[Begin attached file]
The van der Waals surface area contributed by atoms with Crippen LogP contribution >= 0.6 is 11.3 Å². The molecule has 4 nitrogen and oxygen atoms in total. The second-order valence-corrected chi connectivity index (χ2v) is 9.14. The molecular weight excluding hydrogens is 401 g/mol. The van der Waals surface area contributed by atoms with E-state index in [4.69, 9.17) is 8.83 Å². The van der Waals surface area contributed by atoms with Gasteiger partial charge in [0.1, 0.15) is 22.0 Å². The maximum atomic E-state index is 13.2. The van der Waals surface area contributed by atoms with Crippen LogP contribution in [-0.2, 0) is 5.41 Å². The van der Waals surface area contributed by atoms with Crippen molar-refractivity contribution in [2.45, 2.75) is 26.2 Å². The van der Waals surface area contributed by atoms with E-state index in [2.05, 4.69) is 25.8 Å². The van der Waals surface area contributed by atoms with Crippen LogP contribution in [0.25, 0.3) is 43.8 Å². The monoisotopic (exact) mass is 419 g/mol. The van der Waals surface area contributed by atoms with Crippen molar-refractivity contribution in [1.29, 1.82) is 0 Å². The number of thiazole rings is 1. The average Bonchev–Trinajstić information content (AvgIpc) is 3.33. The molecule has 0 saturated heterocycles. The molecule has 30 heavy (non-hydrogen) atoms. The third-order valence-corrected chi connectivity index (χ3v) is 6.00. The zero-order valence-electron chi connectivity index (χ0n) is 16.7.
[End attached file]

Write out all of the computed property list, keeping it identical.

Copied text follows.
The van der Waals surface area contributed by atoms with Crippen LogP contribution >= 0.6 is 11.3 Å². The molecule has 4 nitrogen and oxygen atoms in total. The second-order valence-corrected chi connectivity index (χ2v) is 9.14. The molecular weight excluding hydrogens is 401 g/mol. The van der Waals surface area contributed by atoms with E-state index in [4.69, 9.17) is 8.83 Å². The van der Waals surface area contributed by atoms with Gasteiger partial charge in [0.1, 0.15) is 22.0 Å². The maximum atomic E-state index is 13.2. The van der Waals surface area contributed by atoms with Crippen LogP contribution in [-0.2, 0) is 5.41 Å². The van der Waals surface area contributed by atoms with Crippen molar-refractivity contribution in [2.45, 2.75) is 26.2 Å². The van der Waals surface area contributed by atoms with E-state index in [2.05, 4.69) is 25.8 Å². The van der Waals surface area contributed by atoms with Crippen LogP contribution in [0.25, 0.3) is 43.8 Å². The monoisotopic (exact) mass is 419 g/mol. The van der Waals surface area contributed by atoms with Crippen molar-refractivity contribution in [1.29, 1.82) is 0 Å². The number of thiazole rings is 1. The average Bonchev–Trinajstić information content (AvgIpc) is 3.33. The molecule has 0 saturated heterocycles. The molecule has 30 heavy (non-hydrogen) atoms. The third-order valence-corrected chi connectivity index (χ3v) is 6.00. The zero-order valence-electron chi connectivity index (χ0n) is 16.7.